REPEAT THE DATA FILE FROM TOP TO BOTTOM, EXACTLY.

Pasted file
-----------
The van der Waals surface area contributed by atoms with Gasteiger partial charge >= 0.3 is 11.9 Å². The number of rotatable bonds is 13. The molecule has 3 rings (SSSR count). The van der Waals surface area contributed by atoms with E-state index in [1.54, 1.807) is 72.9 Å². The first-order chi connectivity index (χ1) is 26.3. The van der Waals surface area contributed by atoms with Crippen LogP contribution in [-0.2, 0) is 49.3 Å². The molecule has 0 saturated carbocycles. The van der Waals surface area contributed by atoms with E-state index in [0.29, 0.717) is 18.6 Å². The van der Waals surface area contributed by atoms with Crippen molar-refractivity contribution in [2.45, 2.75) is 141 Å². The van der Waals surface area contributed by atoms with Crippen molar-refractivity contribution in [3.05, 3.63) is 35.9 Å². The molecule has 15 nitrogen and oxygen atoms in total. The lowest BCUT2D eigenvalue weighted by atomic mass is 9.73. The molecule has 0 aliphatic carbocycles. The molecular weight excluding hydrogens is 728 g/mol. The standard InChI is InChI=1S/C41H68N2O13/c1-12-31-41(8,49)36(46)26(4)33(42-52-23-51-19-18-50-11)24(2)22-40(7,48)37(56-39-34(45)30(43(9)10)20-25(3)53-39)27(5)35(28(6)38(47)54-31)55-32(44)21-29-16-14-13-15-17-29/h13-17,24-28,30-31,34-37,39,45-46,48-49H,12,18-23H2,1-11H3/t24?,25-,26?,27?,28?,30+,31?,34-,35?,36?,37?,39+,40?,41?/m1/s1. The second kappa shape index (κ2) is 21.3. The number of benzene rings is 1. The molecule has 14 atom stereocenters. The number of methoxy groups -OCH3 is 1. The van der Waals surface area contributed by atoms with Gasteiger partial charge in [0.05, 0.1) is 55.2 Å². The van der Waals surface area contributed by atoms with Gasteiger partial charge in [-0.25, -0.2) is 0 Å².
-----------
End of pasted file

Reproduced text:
The van der Waals surface area contributed by atoms with Gasteiger partial charge >= 0.3 is 11.9 Å². The number of rotatable bonds is 13. The molecule has 3 rings (SSSR count). The van der Waals surface area contributed by atoms with E-state index in [1.54, 1.807) is 72.9 Å². The first-order chi connectivity index (χ1) is 26.3. The van der Waals surface area contributed by atoms with Crippen LogP contribution in [-0.2, 0) is 49.3 Å². The molecule has 0 saturated carbocycles. The van der Waals surface area contributed by atoms with E-state index in [0.29, 0.717) is 18.6 Å². The van der Waals surface area contributed by atoms with Crippen molar-refractivity contribution in [2.45, 2.75) is 141 Å². The van der Waals surface area contributed by atoms with Crippen molar-refractivity contribution in [3.05, 3.63) is 35.9 Å². The molecule has 15 nitrogen and oxygen atoms in total. The lowest BCUT2D eigenvalue weighted by atomic mass is 9.73. The molecule has 0 aliphatic carbocycles. The molecular weight excluding hydrogens is 728 g/mol. The standard InChI is InChI=1S/C41H68N2O13/c1-12-31-41(8,49)36(46)26(4)33(42-52-23-51-19-18-50-11)24(2)22-40(7,48)37(56-39-34(45)30(43(9)10)20-25(3)53-39)27(5)35(28(6)38(47)54-31)55-32(44)21-29-16-14-13-15-17-29/h13-17,24-28,30-31,34-37,39,45-46,48-49H,12,18-23H2,1-11H3/t24?,25-,26?,27?,28?,30+,31?,34-,35?,36?,37?,39+,40?,41?/m1/s1. The second kappa shape index (κ2) is 21.3. The number of benzene rings is 1. The molecule has 14 atom stereocenters. The number of methoxy groups -OCH3 is 1. The van der Waals surface area contributed by atoms with Gasteiger partial charge in [0.05, 0.1) is 55.2 Å². The van der Waals surface area contributed by atoms with Gasteiger partial charge in [-0.25, -0.2) is 0 Å².